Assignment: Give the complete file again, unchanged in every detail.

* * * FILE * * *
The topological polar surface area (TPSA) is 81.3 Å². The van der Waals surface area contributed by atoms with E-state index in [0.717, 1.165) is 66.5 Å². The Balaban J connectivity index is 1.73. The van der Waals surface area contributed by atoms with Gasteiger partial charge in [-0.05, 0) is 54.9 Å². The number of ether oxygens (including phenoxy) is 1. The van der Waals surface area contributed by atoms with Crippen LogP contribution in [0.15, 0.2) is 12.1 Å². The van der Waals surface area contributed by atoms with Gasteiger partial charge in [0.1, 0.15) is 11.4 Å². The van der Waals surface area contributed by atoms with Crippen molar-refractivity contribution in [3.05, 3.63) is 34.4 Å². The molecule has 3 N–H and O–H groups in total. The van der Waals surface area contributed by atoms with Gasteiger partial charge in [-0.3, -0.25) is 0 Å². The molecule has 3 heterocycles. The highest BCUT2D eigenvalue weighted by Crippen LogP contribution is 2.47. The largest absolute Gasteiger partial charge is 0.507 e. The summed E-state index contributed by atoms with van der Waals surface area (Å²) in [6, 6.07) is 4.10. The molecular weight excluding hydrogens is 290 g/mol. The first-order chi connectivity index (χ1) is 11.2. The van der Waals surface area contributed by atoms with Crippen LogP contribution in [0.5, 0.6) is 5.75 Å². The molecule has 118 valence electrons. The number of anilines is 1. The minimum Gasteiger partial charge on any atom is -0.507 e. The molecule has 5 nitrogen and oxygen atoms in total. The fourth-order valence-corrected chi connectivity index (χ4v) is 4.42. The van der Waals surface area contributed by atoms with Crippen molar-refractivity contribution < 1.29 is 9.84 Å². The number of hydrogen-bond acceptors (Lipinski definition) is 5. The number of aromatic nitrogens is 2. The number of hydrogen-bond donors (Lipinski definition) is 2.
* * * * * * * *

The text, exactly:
The topological polar surface area (TPSA) is 81.3 Å². The van der Waals surface area contributed by atoms with E-state index in [0.717, 1.165) is 66.5 Å². The Balaban J connectivity index is 1.73. The van der Waals surface area contributed by atoms with Gasteiger partial charge in [-0.05, 0) is 54.9 Å². The number of ether oxygens (including phenoxy) is 1. The van der Waals surface area contributed by atoms with Crippen LogP contribution in [0.15, 0.2) is 12.1 Å². The van der Waals surface area contributed by atoms with Gasteiger partial charge in [0.1, 0.15) is 11.4 Å². The van der Waals surface area contributed by atoms with Crippen molar-refractivity contribution in [3.05, 3.63) is 34.4 Å². The molecule has 3 N–H and O–H groups in total. The van der Waals surface area contributed by atoms with Gasteiger partial charge in [-0.3, -0.25) is 0 Å². The molecule has 3 heterocycles. The highest BCUT2D eigenvalue weighted by Crippen LogP contribution is 2.47. The largest absolute Gasteiger partial charge is 0.507 e. The summed E-state index contributed by atoms with van der Waals surface area (Å²) in [6, 6.07) is 4.10. The molecular weight excluding hydrogens is 290 g/mol. The first-order chi connectivity index (χ1) is 11.2. The van der Waals surface area contributed by atoms with Crippen LogP contribution in [0.5, 0.6) is 5.75 Å². The molecule has 118 valence electrons. The number of anilines is 1. The minimum Gasteiger partial charge on any atom is -0.507 e. The molecule has 5 nitrogen and oxygen atoms in total. The fourth-order valence-corrected chi connectivity index (χ4v) is 4.42. The van der Waals surface area contributed by atoms with Crippen molar-refractivity contribution < 1.29 is 9.84 Å². The number of hydrogen-bond acceptors (Lipinski definition) is 5. The number of aromatic nitrogens is 2. The number of hydrogen-bond donors (Lipinski definition) is 2.